Alumni Spotlight: Martín Arellano Durán

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Each student that comes through the Intensive English Institute (IEI) has a different experience with studying English. We asked Martín to share about his time at the IEI. Read what he has to say here:

 

“My name is Martín Arellano Durán, I’m from Chile (South America).

The first difference between the USA and Chile is the language, in Chile we speak Spanish. The second difference is all the people from different countries who live in the USA. In Chile we have some people from other countries, but not that much.

The main reason why I chose to study English in America was because I always wanted to learn it. When I was young, in school, I was super bad in English, so now that I know it, I have a lot of friends from different countries. My experience at the IEI was awesome. My favorite part was making lots of friends from all around the world, and of course American friends. I think that the biggest thing that I learned at the IEI was of course English, but also I learned about different cultures, which I think is very important to open your mind. I think people who want to learn English should go to IEI because you not only learn English, you also learn about different countries, you make a lot of friends, etc.

The tips that I can give to students who are learning English are, try to speak and listen English all the time, try to read English every day, you can also watching movies or listening to music. Those tips helped me to improve my English while I was in the USA.”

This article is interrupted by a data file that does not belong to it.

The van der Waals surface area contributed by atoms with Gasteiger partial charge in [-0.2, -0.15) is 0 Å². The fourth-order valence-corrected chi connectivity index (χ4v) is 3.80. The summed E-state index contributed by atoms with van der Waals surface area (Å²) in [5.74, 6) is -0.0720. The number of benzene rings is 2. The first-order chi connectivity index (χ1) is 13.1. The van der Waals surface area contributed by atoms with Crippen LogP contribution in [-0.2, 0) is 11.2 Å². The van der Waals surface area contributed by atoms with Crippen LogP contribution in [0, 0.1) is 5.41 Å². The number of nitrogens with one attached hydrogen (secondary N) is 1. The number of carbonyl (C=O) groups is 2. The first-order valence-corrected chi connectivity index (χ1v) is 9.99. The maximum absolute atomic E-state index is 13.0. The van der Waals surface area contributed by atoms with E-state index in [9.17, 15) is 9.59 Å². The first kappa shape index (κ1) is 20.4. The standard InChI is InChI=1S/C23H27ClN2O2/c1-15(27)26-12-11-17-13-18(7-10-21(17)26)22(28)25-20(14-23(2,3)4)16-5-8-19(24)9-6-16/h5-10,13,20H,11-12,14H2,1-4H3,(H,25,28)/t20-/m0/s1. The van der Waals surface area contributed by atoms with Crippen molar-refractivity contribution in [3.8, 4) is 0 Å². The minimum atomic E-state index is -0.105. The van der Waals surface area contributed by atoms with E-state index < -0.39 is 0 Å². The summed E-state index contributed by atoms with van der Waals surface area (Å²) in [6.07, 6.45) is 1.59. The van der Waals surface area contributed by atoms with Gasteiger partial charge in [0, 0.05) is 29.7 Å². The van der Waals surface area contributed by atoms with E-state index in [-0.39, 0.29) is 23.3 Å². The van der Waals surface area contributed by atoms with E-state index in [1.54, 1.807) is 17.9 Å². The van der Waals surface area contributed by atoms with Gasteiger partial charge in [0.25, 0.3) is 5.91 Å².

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Alumni Spotlight: Marilyn Porras-Gómez

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Former student, Marilyn Porras Gómez, chose to study English to help her achieve her career goals. Read about what helped her learn English, and what advice she gives to anyone trying to learn it:

“I am from Costa Rica. My country is very small (it is even smaller than Lake Michigan). Costa Rica is a Spanish-speaking country, and its people are very warm, like its weather. I decided to learn English as my second language because it is the common language of science and technology, and many other fields, too. Since my career is in STEM, English is essential to communicate in my field. ​

​”I spent a year (2016) studying English at the IEI. The biggest thing I learned was probably how to develop the skills to become confident in the English-speaking academic environment. I believe that being a part of an English-speaking community all the time while studying English, made the difference because I had to practice outside the class. In addition, I got involved in the community and later on in the University of Illinois, in the department of Materials Science and Engineering. That really helped me strengthen my English skills.